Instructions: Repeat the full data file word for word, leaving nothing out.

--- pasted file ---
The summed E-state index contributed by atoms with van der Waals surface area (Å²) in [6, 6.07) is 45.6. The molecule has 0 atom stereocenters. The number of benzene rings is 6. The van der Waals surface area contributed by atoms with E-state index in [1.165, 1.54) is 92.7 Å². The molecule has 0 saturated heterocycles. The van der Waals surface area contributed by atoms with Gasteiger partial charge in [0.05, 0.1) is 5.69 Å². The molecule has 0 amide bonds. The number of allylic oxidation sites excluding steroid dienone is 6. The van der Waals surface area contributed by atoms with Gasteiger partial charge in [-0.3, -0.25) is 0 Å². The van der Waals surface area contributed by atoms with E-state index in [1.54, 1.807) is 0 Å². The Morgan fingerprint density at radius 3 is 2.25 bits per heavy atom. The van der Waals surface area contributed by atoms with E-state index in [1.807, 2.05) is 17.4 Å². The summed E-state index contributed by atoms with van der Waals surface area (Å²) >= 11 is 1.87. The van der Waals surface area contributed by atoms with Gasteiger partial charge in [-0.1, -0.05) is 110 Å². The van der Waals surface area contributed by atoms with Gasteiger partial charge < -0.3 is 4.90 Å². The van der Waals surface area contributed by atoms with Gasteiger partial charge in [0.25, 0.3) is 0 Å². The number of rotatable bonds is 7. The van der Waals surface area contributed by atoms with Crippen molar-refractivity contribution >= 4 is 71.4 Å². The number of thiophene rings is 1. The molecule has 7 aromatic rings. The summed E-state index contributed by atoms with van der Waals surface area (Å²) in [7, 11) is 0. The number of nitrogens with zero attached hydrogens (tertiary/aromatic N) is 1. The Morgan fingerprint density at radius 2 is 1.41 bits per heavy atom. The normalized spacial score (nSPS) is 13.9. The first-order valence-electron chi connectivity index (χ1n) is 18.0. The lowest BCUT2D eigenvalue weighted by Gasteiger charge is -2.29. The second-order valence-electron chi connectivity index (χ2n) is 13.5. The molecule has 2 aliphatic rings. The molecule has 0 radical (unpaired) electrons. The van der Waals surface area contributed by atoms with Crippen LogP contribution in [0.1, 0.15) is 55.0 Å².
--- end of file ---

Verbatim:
The summed E-state index contributed by atoms with van der Waals surface area (Å²) in [6, 6.07) is 45.6. The molecule has 0 atom stereocenters. The number of benzene rings is 6. The van der Waals surface area contributed by atoms with E-state index in [1.165, 1.54) is 92.7 Å². The molecule has 0 saturated heterocycles. The van der Waals surface area contributed by atoms with Gasteiger partial charge in [0.05, 0.1) is 5.69 Å². The molecule has 0 amide bonds. The number of allylic oxidation sites excluding steroid dienone is 6. The van der Waals surface area contributed by atoms with Gasteiger partial charge in [-0.3, -0.25) is 0 Å². The van der Waals surface area contributed by atoms with E-state index in [1.54, 1.807) is 0 Å². The Morgan fingerprint density at radius 3 is 2.25 bits per heavy atom. The van der Waals surface area contributed by atoms with E-state index in [1.807, 2.05) is 17.4 Å². The summed E-state index contributed by atoms with van der Waals surface area (Å²) >= 11 is 1.87. The van der Waals surface area contributed by atoms with Gasteiger partial charge in [-0.1, -0.05) is 110 Å². The van der Waals surface area contributed by atoms with Gasteiger partial charge < -0.3 is 4.90 Å². The van der Waals surface area contributed by atoms with Gasteiger partial charge in [0.25, 0.3) is 0 Å². The number of rotatable bonds is 7. The van der Waals surface area contributed by atoms with Crippen molar-refractivity contribution >= 4 is 71.4 Å². The number of thiophene rings is 1. The molecule has 7 aromatic rings. The summed E-state index contributed by atoms with van der Waals surface area (Å²) in [7, 11) is 0. The number of nitrogens with zero attached hydrogens (tertiary/aromatic N) is 1. The Morgan fingerprint density at radius 2 is 1.41 bits per heavy atom. The normalized spacial score (nSPS) is 13.9. The first-order valence-electron chi connectivity index (χ1n) is 18.0. The lowest BCUT2D eigenvalue weighted by Gasteiger charge is -2.29. The second-order valence-electron chi connectivity index (χ2n) is 13.5. The molecule has 2 aliphatic rings. The molecule has 0 radical (unpaired) electrons. The van der Waals surface area contributed by atoms with Crippen LogP contribution in [0.1, 0.15) is 55.0 Å².